The unit charges from the wall outlet and has a couple of functions, first serving as a soft LED nightlight (which is automatically triggered by a small sensor on the front of the unit).  More importantly, if the power goes out, a bright light shoots from the top of the unit, giving emergency lighting.  You can also unplug it from the wall outlet and use it as a flashlight on your way to the breaker box or to get the rest of your severe weather gear rounded up in such an emergency.

RadioShack also makes a donation to the American Red Cross with each unit purchased.


(3).  Batteries and/or emergency power sources:

Of course, any good severe weather preparedness kit would contain a variety of alkaline batteries (the items we've featured so far in this post require AA batteries almost exclusively).  


However, in today's modern technological world, simple alkaline batteries won't always do the trick.  If your house is like mine and mainly relies on cellular phones (and/or smart phones) for communication, you'll want to be sure to have a backup battery charging source for these devices as well:


Enercell Portable Power Bank  $49.99 at RadioShack (and other retailers - search online at Amazon and other sources for possible lower prices if you have time to order one and have it shipped):


Before the storm hits, just plug this unit into the USB port of any computer and charge it up.  If the power goes out later on and the battery runs down on your cellphone, smartphone or similar device, just plug it into the Enercell for up to an additional 8 hours of talk time (depending on usage).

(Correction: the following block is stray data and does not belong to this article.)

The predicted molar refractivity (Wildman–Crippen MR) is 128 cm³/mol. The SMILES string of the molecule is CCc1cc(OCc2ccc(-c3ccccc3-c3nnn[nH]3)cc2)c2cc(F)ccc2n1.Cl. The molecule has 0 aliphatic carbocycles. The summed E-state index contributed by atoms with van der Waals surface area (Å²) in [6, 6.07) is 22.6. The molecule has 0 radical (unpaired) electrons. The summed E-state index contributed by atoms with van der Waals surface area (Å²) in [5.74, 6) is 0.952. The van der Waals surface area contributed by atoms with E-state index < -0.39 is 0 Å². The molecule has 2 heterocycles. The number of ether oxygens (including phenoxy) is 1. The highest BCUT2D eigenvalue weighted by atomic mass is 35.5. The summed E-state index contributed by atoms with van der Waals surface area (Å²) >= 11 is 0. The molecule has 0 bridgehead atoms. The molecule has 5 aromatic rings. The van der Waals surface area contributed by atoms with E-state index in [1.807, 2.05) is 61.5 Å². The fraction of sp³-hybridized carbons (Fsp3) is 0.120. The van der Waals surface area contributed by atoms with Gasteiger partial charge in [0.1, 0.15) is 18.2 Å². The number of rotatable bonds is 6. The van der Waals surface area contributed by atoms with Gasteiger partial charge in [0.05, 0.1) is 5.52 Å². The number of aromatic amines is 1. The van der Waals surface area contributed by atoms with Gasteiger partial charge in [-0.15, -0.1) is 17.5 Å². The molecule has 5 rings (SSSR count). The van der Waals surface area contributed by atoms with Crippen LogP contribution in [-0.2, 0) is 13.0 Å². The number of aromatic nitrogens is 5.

Package includes a USB-to-mini USB cable, a mini USB-to-micro USB tip and an Apple cable to fit the vast majority of devices out there today.

Another excellent emergency power source to have on hand (I have 2 of them) is the Enercell Power Inverter, ($39.99 regular price at RadioShack) or similar item:


You simply plug this item into the cigarette lighter of your vehicle (make sure the tank is full before the storm hits, and obviously keep the garage door open when running the car!) and you can then plug in any AC or USB power cord to provide power.  As long as you have gas in the tank, you can continuously charge (or directly provide power to) any compatible item (such as your laptop computer, cellphones, etc.).


(4).  Basic first aid kit:


Basic first aid kits are available for $15-20 at most big box retail stores, drugstores, or online.  A first aid kit can be as simple or elaborate as you choose, but make sure it includes the basics to get you by in case of an injury sustained during a severe weather event.  

Most pre-made kits include a variety of bandages, sterile wipes, and even pain relievers.  You can also put together a kit on your own for about $10.  Don't forget a small supply of emergency insulin if there's a diabetic in the house!


(5).  Emergency food & water supply:



It's also not a bad idea to have a case or two of bottled water and some non-perishable food items such as granola bars, fruit snacks or mixed nuts, etc., on hand just in case the power goes out for an extended period of time and you are unable to save perishable items.  If the grocery store is out of power too, it might be awhile before you can get back and restock.

If you have a propane powered hot plate and plan to warm up some canned soup, don't forget to have an "old school" manual can opener on hand!

You can also find prepackaged Emergency Food & Water Kits if you don't want to make one up on your own.  Many of these also include a first aid kit as well.


A severe weather preparedness kit can be as elaborate or as simple as you wish to make it.  Regardless of the type you choose to put together, try to make sure and include the above items so that you're ready to handle the next severe weather event that strikes your area.